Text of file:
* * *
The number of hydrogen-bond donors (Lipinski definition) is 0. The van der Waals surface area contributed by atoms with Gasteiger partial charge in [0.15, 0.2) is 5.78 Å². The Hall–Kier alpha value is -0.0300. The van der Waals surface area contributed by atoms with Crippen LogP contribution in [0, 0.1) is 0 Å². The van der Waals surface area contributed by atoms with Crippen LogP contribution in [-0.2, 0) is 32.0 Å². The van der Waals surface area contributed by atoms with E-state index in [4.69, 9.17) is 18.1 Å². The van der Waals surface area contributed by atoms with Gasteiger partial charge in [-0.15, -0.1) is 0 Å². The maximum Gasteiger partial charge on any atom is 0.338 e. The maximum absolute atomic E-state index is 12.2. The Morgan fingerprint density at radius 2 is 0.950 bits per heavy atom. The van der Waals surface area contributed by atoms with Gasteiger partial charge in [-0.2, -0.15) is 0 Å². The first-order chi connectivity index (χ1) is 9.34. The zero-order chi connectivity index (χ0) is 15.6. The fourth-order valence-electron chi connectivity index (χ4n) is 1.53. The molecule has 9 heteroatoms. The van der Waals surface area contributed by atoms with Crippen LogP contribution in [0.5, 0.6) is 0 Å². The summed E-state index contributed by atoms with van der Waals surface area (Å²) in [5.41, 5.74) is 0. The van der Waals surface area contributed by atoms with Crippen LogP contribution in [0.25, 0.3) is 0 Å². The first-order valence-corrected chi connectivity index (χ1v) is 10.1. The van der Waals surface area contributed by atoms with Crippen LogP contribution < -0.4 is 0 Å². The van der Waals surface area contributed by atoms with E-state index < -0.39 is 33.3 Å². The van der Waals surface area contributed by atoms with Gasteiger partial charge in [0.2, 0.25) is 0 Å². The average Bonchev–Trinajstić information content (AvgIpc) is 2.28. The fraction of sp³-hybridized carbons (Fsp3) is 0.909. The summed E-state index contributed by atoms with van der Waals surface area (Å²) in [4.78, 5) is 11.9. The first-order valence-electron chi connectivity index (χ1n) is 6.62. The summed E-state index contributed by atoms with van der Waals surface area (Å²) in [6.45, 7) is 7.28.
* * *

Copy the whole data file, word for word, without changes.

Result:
The number of hydrogen-bond donors (Lipinski definition) is 0. The van der Waals surface area contributed by atoms with Gasteiger partial charge in [0.15, 0.2) is 5.78 Å². The Hall–Kier alpha value is -0.0300. The van der Waals surface area contributed by atoms with Crippen LogP contribution in [0, 0.1) is 0 Å². The van der Waals surface area contributed by atoms with Crippen LogP contribution in [-0.2, 0) is 32.0 Å². The van der Waals surface area contributed by atoms with E-state index in [4.69, 9.17) is 18.1 Å². The van der Waals surface area contributed by atoms with Gasteiger partial charge in [-0.15, -0.1) is 0 Å². The maximum Gasteiger partial charge on any atom is 0.338 e. The maximum absolute atomic E-state index is 12.2. The Morgan fingerprint density at radius 2 is 0.950 bits per heavy atom. The van der Waals surface area contributed by atoms with Gasteiger partial charge in [-0.2, -0.15) is 0 Å². The first-order chi connectivity index (χ1) is 9.34. The zero-order chi connectivity index (χ0) is 15.6. The fourth-order valence-electron chi connectivity index (χ4n) is 1.53. The molecule has 9 heteroatoms. The van der Waals surface area contributed by atoms with Crippen LogP contribution in [0.5, 0.6) is 0 Å². The summed E-state index contributed by atoms with van der Waals surface area (Å²) in [5.41, 5.74) is 0. The van der Waals surface area contributed by atoms with Crippen LogP contribution in [0.25, 0.3) is 0 Å². The first-order valence-corrected chi connectivity index (χ1v) is 10.1. The van der Waals surface area contributed by atoms with Crippen LogP contribution < -0.4 is 0 Å². The van der Waals surface area contributed by atoms with E-state index < -0.39 is 33.3 Å². The van der Waals surface area contributed by atoms with Gasteiger partial charge in [0.2, 0.25) is 0 Å². The average Bonchev–Trinajstić information content (AvgIpc) is 2.28. The fraction of sp³-hybridized carbons (Fsp3) is 0.909. The summed E-state index contributed by atoms with van der Waals surface area (Å²) in [4.78, 5) is 11.9. The first-order valence-electron chi connectivity index (χ1n) is 6.62. The summed E-state index contributed by atoms with van der Waals surface area (Å²) in [6.45, 7) is 7.28.